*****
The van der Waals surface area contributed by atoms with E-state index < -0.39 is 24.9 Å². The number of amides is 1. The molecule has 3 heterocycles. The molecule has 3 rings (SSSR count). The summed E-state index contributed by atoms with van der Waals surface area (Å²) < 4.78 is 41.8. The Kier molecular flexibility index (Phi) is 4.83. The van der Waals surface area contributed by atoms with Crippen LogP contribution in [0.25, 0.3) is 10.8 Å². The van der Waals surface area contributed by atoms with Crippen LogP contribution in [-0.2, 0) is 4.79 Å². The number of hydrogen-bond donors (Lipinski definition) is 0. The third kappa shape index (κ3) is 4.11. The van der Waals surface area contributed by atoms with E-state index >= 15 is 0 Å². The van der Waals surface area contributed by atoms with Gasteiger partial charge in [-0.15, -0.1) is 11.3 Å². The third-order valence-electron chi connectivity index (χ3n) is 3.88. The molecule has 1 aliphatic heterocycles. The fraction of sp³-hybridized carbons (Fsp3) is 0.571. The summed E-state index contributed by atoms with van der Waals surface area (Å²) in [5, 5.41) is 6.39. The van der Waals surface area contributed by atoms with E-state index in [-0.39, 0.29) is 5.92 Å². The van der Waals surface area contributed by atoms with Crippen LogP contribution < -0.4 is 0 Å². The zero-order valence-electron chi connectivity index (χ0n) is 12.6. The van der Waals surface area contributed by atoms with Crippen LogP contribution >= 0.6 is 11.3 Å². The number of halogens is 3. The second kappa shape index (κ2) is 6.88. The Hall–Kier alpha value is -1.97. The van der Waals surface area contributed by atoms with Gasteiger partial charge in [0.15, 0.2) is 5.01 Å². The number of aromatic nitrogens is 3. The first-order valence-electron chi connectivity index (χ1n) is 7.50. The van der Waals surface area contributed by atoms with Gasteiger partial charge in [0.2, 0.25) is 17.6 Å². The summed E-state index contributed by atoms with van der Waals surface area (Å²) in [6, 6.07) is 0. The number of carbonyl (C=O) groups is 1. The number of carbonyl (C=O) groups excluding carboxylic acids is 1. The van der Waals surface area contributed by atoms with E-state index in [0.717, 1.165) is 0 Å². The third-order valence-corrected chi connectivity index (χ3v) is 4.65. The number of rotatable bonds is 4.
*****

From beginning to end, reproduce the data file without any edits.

The van der Waals surface area contributed by atoms with E-state index < -0.39 is 24.9 Å². The number of amides is 1. The molecule has 3 heterocycles. The molecule has 3 rings (SSSR count). The summed E-state index contributed by atoms with van der Waals surface area (Å²) < 4.78 is 41.8. The Kier molecular flexibility index (Phi) is 4.83. The van der Waals surface area contributed by atoms with Crippen LogP contribution in [0.25, 0.3) is 10.8 Å². The van der Waals surface area contributed by atoms with Crippen LogP contribution in [-0.2, 0) is 4.79 Å². The number of hydrogen-bond donors (Lipinski definition) is 0. The third kappa shape index (κ3) is 4.11. The van der Waals surface area contributed by atoms with E-state index >= 15 is 0 Å². The van der Waals surface area contributed by atoms with Gasteiger partial charge in [-0.15, -0.1) is 11.3 Å². The third-order valence-electron chi connectivity index (χ3n) is 3.88. The molecule has 1 aliphatic heterocycles. The fraction of sp³-hybridized carbons (Fsp3) is 0.571. The summed E-state index contributed by atoms with van der Waals surface area (Å²) in [5, 5.41) is 6.39. The van der Waals surface area contributed by atoms with E-state index in [-0.39, 0.29) is 5.92 Å². The van der Waals surface area contributed by atoms with Crippen LogP contribution < -0.4 is 0 Å². The zero-order valence-electron chi connectivity index (χ0n) is 12.6. The van der Waals surface area contributed by atoms with Crippen LogP contribution >= 0.6 is 11.3 Å². The number of halogens is 3. The second kappa shape index (κ2) is 6.88. The Hall–Kier alpha value is -1.97. The van der Waals surface area contributed by atoms with Gasteiger partial charge in [0.15, 0.2) is 5.01 Å². The number of aromatic nitrogens is 3. The first-order valence-electron chi connectivity index (χ1n) is 7.50. The van der Waals surface area contributed by atoms with Gasteiger partial charge in [0.2, 0.25) is 17.6 Å². The summed E-state index contributed by atoms with van der Waals surface area (Å²) in [6, 6.07) is 0. The number of carbonyl (C=O) groups is 1. The number of carbonyl (C=O) groups excluding carboxylic acids is 1. The van der Waals surface area contributed by atoms with E-state index in [0.717, 1.165) is 0 Å². The third-order valence-corrected chi connectivity index (χ3v) is 4.65. The number of rotatable bonds is 4.